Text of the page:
Perceptions, attitudes, and behaviors of short-acting beta 2 agonist users: an Australian cross-sectional community pharmacy-based study

Elizabeth Azzi* (Corresponding Author), Vicky Kritikos, Matthew Peters, David Price, Biljana Cvetkovski, Pamela Srour Alphonse, Sinthia Bosnic-Anticevich

*Corresponding author for this work

Research output: Contribution to journalArticlepeer-review

6 Citations (Scopus)

Abstract

Background: High use of short-acting beta-2-agonist (SABA) medication is a significant problem. Attitudes and perceptions towards asthma of over-the-counter (OTC) reliever users are unknown. The study aimed to describe the asthma attitudes, perceptions, medication knowledge and information gathering behaviour of people with asthma with recent high SABA use (i.e. SABA use ≧ twice a week within the last 4 weeks) and compare them to people with asthma with no recent high SABA use. Method: A real-world cross-sectional observational study in Australian community pharmacies was conducted; surveying patients ages ≥16 years requesting SABA medication OTC. Data collected included; demographics, medication usage, asthma control, asthma-related perceptions and behaviours. Data were summarized by using descriptive analyses. Results: 375 people completed the survey, 73.9% were high SABA users. Of the 375, 90.4% reported that their asthma symptoms were controlled or somewhat controlled and 56.0% felt that their asthma was not serious. However, only 17.6%, had controlled asthma according to GINA-defined criteria. High SABA users tended to be more anxious about their asthma and worried about its impact in the future (50.5% vs. 28.6%, p < 0.001). High SABA users were more likely to agree with the statements suggesting that asthma impacted on activities of daily living (46.6% vs. 16.3%, p < 0.001); were socially conscious about their asthma and more likely to feel embarrassed carrying (21.3% vs 9.2%, p = 0.007) and using (29.2% vs 18.4%, p = 0.036) their asthma inhaler. Conclusion: This study revealed the extent of uncontrolled asthma and uncovered an anxious and socially conscious group of OTC SABA users. There is a need to better understand patient perceptions and their relationships to high-SABA use, to ensure targeted educational interventions are developed and implemented.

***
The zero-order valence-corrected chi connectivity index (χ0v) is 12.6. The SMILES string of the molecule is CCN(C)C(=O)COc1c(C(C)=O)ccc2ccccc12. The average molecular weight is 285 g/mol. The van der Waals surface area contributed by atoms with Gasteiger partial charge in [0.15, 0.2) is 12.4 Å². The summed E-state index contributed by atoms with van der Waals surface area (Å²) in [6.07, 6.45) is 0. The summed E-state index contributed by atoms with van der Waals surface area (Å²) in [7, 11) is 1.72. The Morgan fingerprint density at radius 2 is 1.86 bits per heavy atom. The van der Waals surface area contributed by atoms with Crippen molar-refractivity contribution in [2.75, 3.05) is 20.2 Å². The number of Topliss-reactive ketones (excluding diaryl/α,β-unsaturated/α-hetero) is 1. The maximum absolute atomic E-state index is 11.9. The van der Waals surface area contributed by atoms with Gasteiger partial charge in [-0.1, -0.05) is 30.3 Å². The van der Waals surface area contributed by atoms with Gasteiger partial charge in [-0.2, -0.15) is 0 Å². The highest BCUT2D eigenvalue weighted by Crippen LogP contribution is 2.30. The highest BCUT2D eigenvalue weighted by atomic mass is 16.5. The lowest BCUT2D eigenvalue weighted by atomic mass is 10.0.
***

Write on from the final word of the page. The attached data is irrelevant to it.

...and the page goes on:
Original languageEnglish
Pages (from-to)178-188
Number of pages11
JournalJournal of Asthma
Volume59
Issue number1
Early online date3 Nov 2020
DOIs
Publication statusPublished - 2022

Bibliographical note

Funding Information:
EAA, PS, BC declare no conflicts of interest at the time of this research. VK received honoraria from AstraZeneca, GlaxoSmithKline and Pfizer. MJP reports personal fees and non-financial support from AstraZeneca, personal fees from GlaxoSmithKline and personal fees from Boehringer Ingelheim. DBP: a board membership with Aerocrine, Amgen, AstraZeneca, Boehringer Ingelheim, Chiesi, Meda, Mundipharma, Napp, Novartis and Teva Pharmaceuticals; consultancy agreements with Almirall, Amgen, AstraZeneca, Boehringer Ingelheim, Chiesi, GlaxoSmithKline, Meda, Mundipharma, Napp, Novartis, Pfizer, Teva Pharmaceuticals and Theravance; grants and unrestricted funding for investigator-initiated studies (conducted through Observational and Pragmatic Research Institute) from UK National Health Service, British Lung Foundation, Aerocrine, AKL Research and Development, AstraZeneca, Boehringer Ingelheim, Chiesi, Meda, Mundipharma, Napp, Novartis, Pfizer, Respiratory Effectiveness Group, Takeda, Teva Pharmaceuticals, Zentiva and Theravance; payment for lectures/speaking engagements from Almirall, AstraZeneca, Boehringer Ingelheim, Chiesi, Cipla, GlaxoSmithKline, Kyorin, Meda, Merck, Mundipharma, Novartis, Pfizer, Skyepharma, Takeda and Teva Pharmaceuticals; payment for manuscript preparation from Mundipharma and Teva Pharmaceuticals; payment for the development of educational materials from Novartis and Mundipharma; payment for travel/accommodation/meeting expenses from Aerocrine, Boehringer Ingelheim, Mundipharma, Napp, Novartis, Teva Pharmaceuticals and AstraZeneca; funding for patient enrollment or completion of research from Chiesi, Teva Pharmaceuticals, Zentiva and Novartis; stock/stock options from AKL Research and Development, which produces phytopharmaceuticals; owns 74% of the social enterprise Optimum Patient Care, UK, and 74% of Observational and Pragmatic Research Institute, Singapore; and is peer reviewer for grant committees of the Medical Research Council, Efficacy and Mechanism Evaluation programme and Health Technology Assessment. SBA: a member of the Teva Pharmaceuticals Devices International Key Experts Panel; received research support from Research in Real Life; payment for lectures/speaking engagements and for developing educational presentations from Teva and Mundipharma; received honoraria from AstraZeneca, Boehringer Ingelheim and GlaxoSmithKline for her contribution to advisory boards/key international expert forum.

Publisher Copyright:
© 2020 Taylor & Francis Group, LLC.

Keywords

  • Quality of Life
  • Education
  • Treatment
  • treatment
  • education
  • management/control

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